A sort of “genius bar” station to fix busted laptops. A shared YMCA fitness center. Fewer lockers but more science and technology labs.
Blueprints are starting to take shape for the three new high schools that will be built in the Omaha and Elkhorn school districts over the next five years after the passage of recent bond issues.
Designers of the new high schools want to accommodate shifting trends in education, while keeping the buildings flexible enough to adapt to future needs.
OPS will construct two 1,500-student capacity high schools — one at 156th and Ida Streets and the other at 60th and L Streets — slated to open by 2022.
Elkhorn plans to break ground next month on its third high school, dubbed Elkhorn North. The school, at 180th Street and West Maple Road, is scheduled to open in August 2020.
Elkhorn has had some recent practice at this — Elkhorn South High opened in 2010. The design for Elkhorn North is pretty much wrapped up.
But OPS hasn’t opened a new high school since the early 1970s, when classrooms still featured slate chalkboards and overhead projectors. Architects have worked on basic conceptual designs for the schools, but more concrete renderings will emerge after further meetings with architects, school staff, parents and students.
“Schools aren’t built every day,” said Vanessa Schutte, a K-12 education leader with architecture firm DLR Group. “It kind of becomes the icon of the community.”
DLR Group worked on the design for Elkhorn North and the conceptual design for the OPS school at 60th and L. BCDM Architects and Perkins+Will worked on the conceptual design for the 156th and Ida school.
OPS officials said the two high schools will look different but will be roughly the same size and offer much of the same curriculum — equity between the two schools is important to parents and community members.
New high schools today are being built to address modern issues in education, like shifting trends in technology that have rendered traditional computer labs passé and concerns over school shootings that have parents, students and staff clamoring for secured entrances and fortified classrooms.
But these buildings also have to last 50 or 75 years into the future and be flexible enough to evolve with new technology and teaching methods. Remember the open-concept trend in schools from the 1960s and ‘70s? Those noisy pod classrooms quickly fell out of favor.
So what does a 21st century high school look like?
Lots of science labs
Elkhorn’s third high school will have plenty of similarities to Elkhorn South — the fast-growing district builds lots of new schools and doesn’t try to reinvent the wheel when it comes to school design.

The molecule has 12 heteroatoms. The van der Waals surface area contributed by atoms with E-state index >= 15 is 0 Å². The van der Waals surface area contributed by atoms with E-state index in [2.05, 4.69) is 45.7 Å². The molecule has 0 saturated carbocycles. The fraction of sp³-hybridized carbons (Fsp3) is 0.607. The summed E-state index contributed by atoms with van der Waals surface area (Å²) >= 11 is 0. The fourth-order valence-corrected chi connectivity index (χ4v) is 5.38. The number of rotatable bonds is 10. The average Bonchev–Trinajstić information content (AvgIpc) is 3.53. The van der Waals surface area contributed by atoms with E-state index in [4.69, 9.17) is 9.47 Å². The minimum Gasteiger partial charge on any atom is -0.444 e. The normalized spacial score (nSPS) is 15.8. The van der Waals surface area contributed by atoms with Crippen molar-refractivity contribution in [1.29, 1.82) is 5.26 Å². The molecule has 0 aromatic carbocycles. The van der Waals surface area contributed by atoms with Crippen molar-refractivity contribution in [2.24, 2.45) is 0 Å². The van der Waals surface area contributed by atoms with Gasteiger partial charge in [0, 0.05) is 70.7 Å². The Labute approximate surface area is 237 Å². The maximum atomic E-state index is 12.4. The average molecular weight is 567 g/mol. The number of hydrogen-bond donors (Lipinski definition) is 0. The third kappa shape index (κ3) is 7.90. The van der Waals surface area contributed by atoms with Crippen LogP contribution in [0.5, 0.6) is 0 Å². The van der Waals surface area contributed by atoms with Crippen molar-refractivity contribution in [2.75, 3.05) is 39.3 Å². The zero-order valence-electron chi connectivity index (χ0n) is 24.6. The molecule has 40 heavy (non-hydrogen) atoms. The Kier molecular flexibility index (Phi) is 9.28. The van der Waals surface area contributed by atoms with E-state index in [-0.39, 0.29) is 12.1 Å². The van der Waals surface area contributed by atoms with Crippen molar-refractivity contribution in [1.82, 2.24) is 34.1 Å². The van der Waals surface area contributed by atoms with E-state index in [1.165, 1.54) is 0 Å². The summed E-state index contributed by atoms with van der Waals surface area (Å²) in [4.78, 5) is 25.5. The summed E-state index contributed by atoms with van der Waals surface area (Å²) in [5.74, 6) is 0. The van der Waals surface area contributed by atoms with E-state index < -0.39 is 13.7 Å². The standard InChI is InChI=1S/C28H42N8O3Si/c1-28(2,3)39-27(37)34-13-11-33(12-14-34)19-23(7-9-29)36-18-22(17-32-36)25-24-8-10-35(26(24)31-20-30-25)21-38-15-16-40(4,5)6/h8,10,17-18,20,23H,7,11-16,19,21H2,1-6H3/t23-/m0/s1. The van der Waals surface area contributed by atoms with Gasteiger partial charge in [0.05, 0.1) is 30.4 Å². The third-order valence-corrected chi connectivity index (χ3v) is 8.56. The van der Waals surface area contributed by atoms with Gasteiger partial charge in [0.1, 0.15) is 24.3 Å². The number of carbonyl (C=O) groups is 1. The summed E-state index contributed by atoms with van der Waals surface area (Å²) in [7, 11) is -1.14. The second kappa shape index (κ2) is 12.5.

But when talking to students and staff, school leaders and architects found a few things that could be tweaked, said Ryan Lindquist, Elkhorn’s executive director of business support services.
The school will have a three-story classroom wing, and science classrooms and labs will be clustered together at one end of the building, with room to add labs if and when the schools needs an addition. (There’s space to add an addition for 500 more students.) Nationally, upward of 70 percent of high schoolers take a science class all four years. In Elkhorn, that percentage is roughly 95 percent, so the district wanted plenty of top-notch lab space.
The OPS schools each will have eight multipurpose science classrooms, plus extra space for storage and prep.
Plenty of collaboration spaces
Flexibility and collaboration are big buzzwords right now in education.
Schools are increasingly being designed with “flex” or breakout spaces that can serve multiple functions — nooks in hallways that small groups of students can study in or small rooms that can be used for a staff meeting or a student who needs to be pulled out of class for extra reading help.
In Elkhorn, high school teachers advocated for more flex spaces in the new school, Lindquist said.
For the OPS high schools, there have been talks about rooms with movable walls that can open up into larger labs, said Mark Sommer, the program manager for Jacobs Project Management Co., the firm overseeing OPS’s 2014 bond program. Other ideas include light furniture that can be moved around easily and infrastructure that lets teachers move around the room with technology, instead of being tied to a projector or whiteboard at the front of a room.
“(A teacher) may transform his or her classroom to accommodate a long-term documentary project, a civil war re-enactment, and six midterm presentations all before lunch,” a design report for the 156th and Ida school states. “School facilities should be designed with a quick-response ability: to flex and morph nearly instantaneously as the learning needs dictate.”
Freshmen worried about getting stuffed into a locker may be able to breathe a little easier — some schools are scaling back.